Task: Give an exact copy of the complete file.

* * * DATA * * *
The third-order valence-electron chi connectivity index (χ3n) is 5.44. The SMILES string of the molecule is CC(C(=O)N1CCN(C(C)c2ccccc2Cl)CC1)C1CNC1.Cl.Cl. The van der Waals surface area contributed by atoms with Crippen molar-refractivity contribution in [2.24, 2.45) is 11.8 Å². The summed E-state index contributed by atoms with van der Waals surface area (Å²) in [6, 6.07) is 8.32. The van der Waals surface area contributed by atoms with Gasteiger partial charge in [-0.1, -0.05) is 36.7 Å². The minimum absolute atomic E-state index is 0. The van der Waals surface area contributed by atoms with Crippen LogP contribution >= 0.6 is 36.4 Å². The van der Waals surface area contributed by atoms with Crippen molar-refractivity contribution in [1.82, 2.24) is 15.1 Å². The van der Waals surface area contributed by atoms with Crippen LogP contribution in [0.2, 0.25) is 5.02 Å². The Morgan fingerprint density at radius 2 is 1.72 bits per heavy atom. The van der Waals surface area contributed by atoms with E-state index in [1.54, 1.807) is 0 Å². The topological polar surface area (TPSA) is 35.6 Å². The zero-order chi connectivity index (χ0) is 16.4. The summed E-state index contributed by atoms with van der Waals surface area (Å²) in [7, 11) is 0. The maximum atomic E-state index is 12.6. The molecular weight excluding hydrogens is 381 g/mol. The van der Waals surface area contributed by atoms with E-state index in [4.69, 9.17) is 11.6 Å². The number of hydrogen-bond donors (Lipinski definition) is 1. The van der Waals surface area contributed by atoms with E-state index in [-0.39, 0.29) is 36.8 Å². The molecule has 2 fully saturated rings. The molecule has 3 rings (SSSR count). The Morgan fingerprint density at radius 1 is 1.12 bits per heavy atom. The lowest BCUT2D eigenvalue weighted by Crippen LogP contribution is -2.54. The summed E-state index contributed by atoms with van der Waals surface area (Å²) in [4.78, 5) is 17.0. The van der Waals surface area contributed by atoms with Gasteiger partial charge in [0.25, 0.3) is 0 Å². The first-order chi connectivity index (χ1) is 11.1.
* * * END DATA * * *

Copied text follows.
The third-order valence-electron chi connectivity index (χ3n) is 5.44. The SMILES string of the molecule is CC(C(=O)N1CCN(C(C)c2ccccc2Cl)CC1)C1CNC1.Cl.Cl. The van der Waals surface area contributed by atoms with Crippen molar-refractivity contribution in [2.24, 2.45) is 11.8 Å². The summed E-state index contributed by atoms with van der Waals surface area (Å²) in [6, 6.07) is 8.32. The van der Waals surface area contributed by atoms with Gasteiger partial charge in [-0.1, -0.05) is 36.7 Å². The minimum absolute atomic E-state index is 0. The van der Waals surface area contributed by atoms with Crippen LogP contribution >= 0.6 is 36.4 Å². The van der Waals surface area contributed by atoms with Crippen molar-refractivity contribution in [1.82, 2.24) is 15.1 Å². The van der Waals surface area contributed by atoms with Crippen LogP contribution in [0.2, 0.25) is 5.02 Å². The Morgan fingerprint density at radius 2 is 1.72 bits per heavy atom. The van der Waals surface area contributed by atoms with E-state index in [1.54, 1.807) is 0 Å². The topological polar surface area (TPSA) is 35.6 Å². The zero-order chi connectivity index (χ0) is 16.4. The summed E-state index contributed by atoms with van der Waals surface area (Å²) in [7, 11) is 0. The maximum atomic E-state index is 12.6. The molecular weight excluding hydrogens is 381 g/mol. The van der Waals surface area contributed by atoms with E-state index in [4.69, 9.17) is 11.6 Å². The number of hydrogen-bond donors (Lipinski definition) is 1. The van der Waals surface area contributed by atoms with E-state index in [-0.39, 0.29) is 36.8 Å². The molecule has 2 fully saturated rings. The molecule has 3 rings (SSSR count). The Morgan fingerprint density at radius 1 is 1.12 bits per heavy atom. The lowest BCUT2D eigenvalue weighted by Crippen LogP contribution is -2.54. The summed E-state index contributed by atoms with van der Waals surface area (Å²) in [4.78, 5) is 17.0. The van der Waals surface area contributed by atoms with Gasteiger partial charge in [0.25, 0.3) is 0 Å². The first-order chi connectivity index (χ1) is 11.1.